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JOSEPH ADDISON, the son of Lancelot Addison, D. D. and of Jane, the daughter of Nathaniel Gulston, D. D., and sister of Dr. William Gulston, bishop of Bristol, was born at Milston, near Ambrosebury, in the county of Wilts, in the year 1671. His father, who was of the county of Westmoreland, and educated at Queen's College in Oxford, passed many years in his travels through Europe and Africa, where he joined, to the uncommon and excellent talents of nature, a great knowledge of letters and things; of which several books published by him are ample testimonies. He was rector of Milston above-mentioned when Mr. Addison, his eldest son, was born; and afterwards became archdeacon of Coventry, and dean of Lichfield.
Mr. Addison received his first education at the Chartreux, from whence he was removed very early to Queen's College in Oxford. He had been there about two years, when the accidental sight of a paper of his verses, in the hands of Dr. Lancaster, then dean of that house, occasioned his being elected into Magdalen College. He employed his first years in the study of the old Greek and Roman writers; whose language and manner he caught at that time of life, as strongly as other young people gain a French accent or a genteel air. An early acquaintance with the classics is what may be called the good-breeding of poetry, as it gives a certain gracefulness which never forsakes a mind that contracted it in youth, but is seldom or never hit by those who would learn it too late. He first distinguished himself by his Latin compositions, published in the Musa Anglicana, and was admired as one of the best authors since the Augustan age, in the two universities and the greatest part of Europe, before he was talked of as a poet in town. There is not, perhaps, any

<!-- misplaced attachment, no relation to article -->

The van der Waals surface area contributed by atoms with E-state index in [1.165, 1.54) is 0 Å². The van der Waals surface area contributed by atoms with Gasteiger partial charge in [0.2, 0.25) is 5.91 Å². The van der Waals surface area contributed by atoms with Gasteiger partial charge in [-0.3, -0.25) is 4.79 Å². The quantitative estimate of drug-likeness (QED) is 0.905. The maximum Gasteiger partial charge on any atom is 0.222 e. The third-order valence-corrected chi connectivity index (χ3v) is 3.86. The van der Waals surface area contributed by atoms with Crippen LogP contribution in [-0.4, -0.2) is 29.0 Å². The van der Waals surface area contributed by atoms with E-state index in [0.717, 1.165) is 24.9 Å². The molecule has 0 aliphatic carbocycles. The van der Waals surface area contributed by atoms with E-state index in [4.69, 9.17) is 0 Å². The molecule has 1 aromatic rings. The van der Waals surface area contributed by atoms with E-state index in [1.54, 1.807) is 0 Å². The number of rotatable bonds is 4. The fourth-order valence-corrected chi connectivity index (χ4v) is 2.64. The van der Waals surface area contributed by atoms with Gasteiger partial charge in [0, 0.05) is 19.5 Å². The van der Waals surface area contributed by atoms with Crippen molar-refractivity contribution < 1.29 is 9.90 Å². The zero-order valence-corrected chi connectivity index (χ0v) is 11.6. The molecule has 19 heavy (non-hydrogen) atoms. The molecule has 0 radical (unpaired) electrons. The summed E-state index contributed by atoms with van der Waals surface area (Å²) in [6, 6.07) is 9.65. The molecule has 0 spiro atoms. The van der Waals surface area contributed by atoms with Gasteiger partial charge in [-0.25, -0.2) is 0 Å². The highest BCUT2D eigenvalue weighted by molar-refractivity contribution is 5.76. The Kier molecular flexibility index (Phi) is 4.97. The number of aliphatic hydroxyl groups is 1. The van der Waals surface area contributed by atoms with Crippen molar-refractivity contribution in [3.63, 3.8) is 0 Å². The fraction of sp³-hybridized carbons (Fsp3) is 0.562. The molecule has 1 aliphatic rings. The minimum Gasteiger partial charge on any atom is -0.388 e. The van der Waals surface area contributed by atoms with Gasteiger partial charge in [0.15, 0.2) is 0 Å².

harder task than to tame the natural wildness of wit, and to civilize the fancy. The generality of our old English poets abound in forced conceits and affected phrases; and even those who are said to come the nearest to exactness, are but too often fond of unnatural beauties, and aim at something better than perfection. If Mr. Addison's example and precepts be the occasion that there now begins to be a great demand for correctness, we may justly attribute it to his. being first fashioned by the ancient models, and familiarized to propriety of thought and chastity of style. Our country owes it to him, that the famous Monsieur Boileau first conceived an opinion of the English genius for poetry, by perusing the present he made him of the Musa Anglicana. It has been currently reported, that this famous French poet, among the civilities he showed Mr. Addison on that occasion, affirmed, that he would not have written against Perrault, had he before seen such excellent pieces by a modern hand. Such a saying would have been impertinent and unworthy Boileau, whose dispute with Perrault turned chiefly upon some passages in the ancients, which he rescued from the mis-interpretations of his adversary. The true and natural compliment made by him was, that those books had given him a very new idea of the English politeness, and that he did not question but there were excellent compositions in the native language of a country, that possessed the Roman genius in so eminent a degree.